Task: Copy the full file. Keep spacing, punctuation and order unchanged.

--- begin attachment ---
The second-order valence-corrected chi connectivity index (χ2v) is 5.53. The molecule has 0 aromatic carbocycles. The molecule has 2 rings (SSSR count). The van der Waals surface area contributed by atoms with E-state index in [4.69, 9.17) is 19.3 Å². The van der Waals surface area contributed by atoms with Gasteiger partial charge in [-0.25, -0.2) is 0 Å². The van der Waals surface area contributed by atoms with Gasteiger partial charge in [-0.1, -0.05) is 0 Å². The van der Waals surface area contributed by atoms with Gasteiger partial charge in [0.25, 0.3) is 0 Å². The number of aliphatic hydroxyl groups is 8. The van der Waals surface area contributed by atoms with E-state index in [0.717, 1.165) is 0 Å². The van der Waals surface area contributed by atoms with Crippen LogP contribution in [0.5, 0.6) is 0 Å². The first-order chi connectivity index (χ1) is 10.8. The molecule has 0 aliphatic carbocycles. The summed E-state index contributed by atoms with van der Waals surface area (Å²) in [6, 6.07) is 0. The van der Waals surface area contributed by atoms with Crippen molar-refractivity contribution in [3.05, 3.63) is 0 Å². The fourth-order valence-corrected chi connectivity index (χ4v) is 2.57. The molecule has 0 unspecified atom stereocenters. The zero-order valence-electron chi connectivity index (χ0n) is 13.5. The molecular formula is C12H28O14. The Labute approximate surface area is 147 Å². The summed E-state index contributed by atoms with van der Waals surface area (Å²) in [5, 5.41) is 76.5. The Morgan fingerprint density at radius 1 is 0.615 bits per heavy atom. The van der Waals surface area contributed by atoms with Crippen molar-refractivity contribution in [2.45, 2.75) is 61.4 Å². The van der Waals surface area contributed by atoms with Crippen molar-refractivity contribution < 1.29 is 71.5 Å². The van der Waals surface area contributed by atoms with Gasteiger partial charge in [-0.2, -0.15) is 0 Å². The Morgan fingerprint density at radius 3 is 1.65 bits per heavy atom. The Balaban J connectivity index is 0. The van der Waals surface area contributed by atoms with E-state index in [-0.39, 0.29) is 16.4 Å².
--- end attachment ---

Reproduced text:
The second-order valence-corrected chi connectivity index (χ2v) is 5.53. The molecule has 0 aromatic carbocycles. The molecule has 2 rings (SSSR count). The van der Waals surface area contributed by atoms with E-state index in [4.69, 9.17) is 19.3 Å². The van der Waals surface area contributed by atoms with Gasteiger partial charge in [-0.25, -0.2) is 0 Å². The van der Waals surface area contributed by atoms with Gasteiger partial charge in [-0.1, -0.05) is 0 Å². The van der Waals surface area contributed by atoms with Gasteiger partial charge in [0.25, 0.3) is 0 Å². The number of aliphatic hydroxyl groups is 8. The van der Waals surface area contributed by atoms with E-state index in [0.717, 1.165) is 0 Å². The van der Waals surface area contributed by atoms with Crippen LogP contribution in [0.5, 0.6) is 0 Å². The first-order chi connectivity index (χ1) is 10.8. The molecule has 0 aliphatic carbocycles. The summed E-state index contributed by atoms with van der Waals surface area (Å²) in [6, 6.07) is 0. The van der Waals surface area contributed by atoms with Crippen molar-refractivity contribution in [3.05, 3.63) is 0 Å². The fourth-order valence-corrected chi connectivity index (χ4v) is 2.57. The molecule has 0 unspecified atom stereocenters. The zero-order valence-electron chi connectivity index (χ0n) is 13.5. The molecular formula is C12H28O14. The Labute approximate surface area is 147 Å². The summed E-state index contributed by atoms with van der Waals surface area (Å²) in [5, 5.41) is 76.5. The Morgan fingerprint density at radius 1 is 0.615 bits per heavy atom. The van der Waals surface area contributed by atoms with Crippen molar-refractivity contribution in [2.45, 2.75) is 61.4 Å². The van der Waals surface area contributed by atoms with Crippen molar-refractivity contribution < 1.29 is 71.5 Å². The van der Waals surface area contributed by atoms with Gasteiger partial charge in [-0.2, -0.15) is 0 Å². The Morgan fingerprint density at radius 3 is 1.65 bits per heavy atom. The Balaban J connectivity index is 0. The van der Waals surface area contributed by atoms with E-state index in [-0.39, 0.29) is 16.4 Å².